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Scenario Seed: In Caseus Veritas

As usual, let's start a new week with an idea for a scenario. Rather than an actual event, this one is based on a genuine bit of slightly odd folklore: let's consider the peculiar practice of Tyromancy.

The briefest bit of research reveals a dizzying number of methods of foretelling the future: historically, people have used everything from the sound of croaking frogs to the patterns left in the road by wheel ruts to help them predict what's going to happen. Tyromancy is one of these methods, although it lacks something of the cool elegance of Tarot card reading or surveying the heavens: Tyromancers discover the future by watching cheese coagulate. It sounds ridiculous. It probably is ridiculous. But what if it works?

The Cheese-maker's Apprentice

So here's the scenario seed. This lends itself to quite a wide range of settings and styles, depending on how you run it. It could take place in a 'real world' setting and have a serious tone, or occur in a fantasy setting and be a little more light-hearted. The only essential requirement is that people consume dairy products in the setting (and the blue milk from Star Wars might very well qualify).

A cheese-making business in a small town has been doing okay for itself, but recently odd things have been occurring. The owner of the cheese shop has been blessed with the most extraordinary good luck - either he's won the local lottery (or equivalent) three times on the trot, or he miraculously avoided being caught up in a recent disaster. People are starting to notice. So what's going on?

If pressed, the owner reveals he has mastered the art of tyromancy (as he is a master cheese-maker, this idea is not quite as totally nuts as it sounds) and can now foretell the future. However, he is lying: the actual prophet is his apprentice, a pleasant but not exactly quick-witted lad who works behind-the-scenes in the cheese workshop.

How does this odd occurence spell excitement and intrigue for the player-characters? Well, there are two main approaches: the problems caused by the tyromancer's gift, and the mystery of where this power has come from.

Image by Jez Timms.

A Gift More Precious Than Rubies (Or Pule*)

Regardless of its source, the power to foresee the future has immense potential, and there are doubtless other individuals around seeking to exploit it. Maybe the cheese workshop owner wants to take over the town, and has no qualms about bullying the apprentice into helping him. Even if he just wants to get rich, local villains may hear of the new prophet and seek to bend him to their will (which could lead to complications if they get the wrong man and kidnap the master rather than the apprentice).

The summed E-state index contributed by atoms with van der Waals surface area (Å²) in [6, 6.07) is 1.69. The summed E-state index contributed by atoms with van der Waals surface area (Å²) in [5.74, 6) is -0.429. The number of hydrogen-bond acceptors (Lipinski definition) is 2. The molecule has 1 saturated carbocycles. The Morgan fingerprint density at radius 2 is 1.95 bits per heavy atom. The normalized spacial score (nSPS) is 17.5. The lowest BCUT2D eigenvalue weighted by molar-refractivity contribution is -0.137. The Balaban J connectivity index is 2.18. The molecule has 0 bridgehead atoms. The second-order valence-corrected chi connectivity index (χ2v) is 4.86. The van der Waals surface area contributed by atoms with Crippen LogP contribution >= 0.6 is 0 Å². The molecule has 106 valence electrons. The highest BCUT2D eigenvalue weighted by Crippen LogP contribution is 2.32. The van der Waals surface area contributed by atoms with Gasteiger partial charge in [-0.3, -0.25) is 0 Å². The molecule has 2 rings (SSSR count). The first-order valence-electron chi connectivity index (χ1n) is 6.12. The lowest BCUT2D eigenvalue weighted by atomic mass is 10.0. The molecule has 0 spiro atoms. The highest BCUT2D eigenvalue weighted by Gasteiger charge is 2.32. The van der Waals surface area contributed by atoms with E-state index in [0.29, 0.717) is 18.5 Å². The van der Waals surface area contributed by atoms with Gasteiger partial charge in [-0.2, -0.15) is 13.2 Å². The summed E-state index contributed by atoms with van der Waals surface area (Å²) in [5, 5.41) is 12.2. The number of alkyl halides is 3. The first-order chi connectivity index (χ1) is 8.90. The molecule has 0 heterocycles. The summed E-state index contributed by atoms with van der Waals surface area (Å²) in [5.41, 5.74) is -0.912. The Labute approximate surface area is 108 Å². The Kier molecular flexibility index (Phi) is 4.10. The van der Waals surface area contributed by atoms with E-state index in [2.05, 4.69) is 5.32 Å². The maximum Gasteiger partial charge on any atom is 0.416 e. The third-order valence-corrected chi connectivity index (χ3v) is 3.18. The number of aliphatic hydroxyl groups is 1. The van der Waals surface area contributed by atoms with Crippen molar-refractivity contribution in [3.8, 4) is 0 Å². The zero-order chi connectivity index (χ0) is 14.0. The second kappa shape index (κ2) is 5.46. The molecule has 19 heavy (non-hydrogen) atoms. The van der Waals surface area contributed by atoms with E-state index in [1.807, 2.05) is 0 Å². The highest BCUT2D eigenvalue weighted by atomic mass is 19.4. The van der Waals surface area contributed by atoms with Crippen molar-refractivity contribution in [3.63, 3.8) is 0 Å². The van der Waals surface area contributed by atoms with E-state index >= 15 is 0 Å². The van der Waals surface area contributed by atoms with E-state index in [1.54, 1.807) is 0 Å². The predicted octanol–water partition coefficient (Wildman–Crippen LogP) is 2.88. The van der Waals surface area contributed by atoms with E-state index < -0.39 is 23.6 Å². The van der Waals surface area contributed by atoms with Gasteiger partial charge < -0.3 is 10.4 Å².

If you're playing in a setting where magical (and quasi-magical) or supernatural powers are a fact of life, the existence of a genuine source of prophecy or prediction shouldn't be that much of a surprise to the players or their characters (which is not to say it can't still cause trouble). However, in a more realistic setting the source of the power may become a story element too.

The Fungal Connection

People put some weird stuff in cheese. Here's a fascinating (and fairly disgusting) cheese fact: Sardinian casu martzu cheese has live maggots crawling around in it (Sardinian cheese-lovers consider this stuff unsafe to eat if the maggots have died). For the purposes of our scenario, maybe the owner or the apprentice has been pushing the boat out with their cheese-making ambitions and putting something very weird in the cheese, and it's exposure to this that has given the apprentice his unusual new faculties.

If you're playing this in a Lovecraftian setting, then they may have been making cheese using (very dilute quantities of) the milk of Shub-Niggurath, or liao (the Plutonian drug of the Tcho-Tcho, which grants those who use it visions of the past and future). Or maybe they're making Blue cheese, but instead of the usual mould, they're using an additive derived from the Fungi from Yuggoth themselves, the Mi-Go (who, let's remember, are time-travellers).

In all of these cases, a more serious scenario develops: is extended exposure to the tainted cheese going to have any further effects on the apprentice? What's going to happen to anyone actually eating the cheese they produce? (Never mind the usual nightmares, they may be due a visitation from the Hounds of Tindalos.) And what's the source of their special ingredient? Is the cheese factory secretly being manipulated by one of the Mythos factions, and if so, why?

I hope there's something in these ideas you find useful for your own scenarios. If you decide to use them, I hope you have fun!

*Pule cheese is the world's most expensive kind, costing over £400 per kilo. You're welcome.

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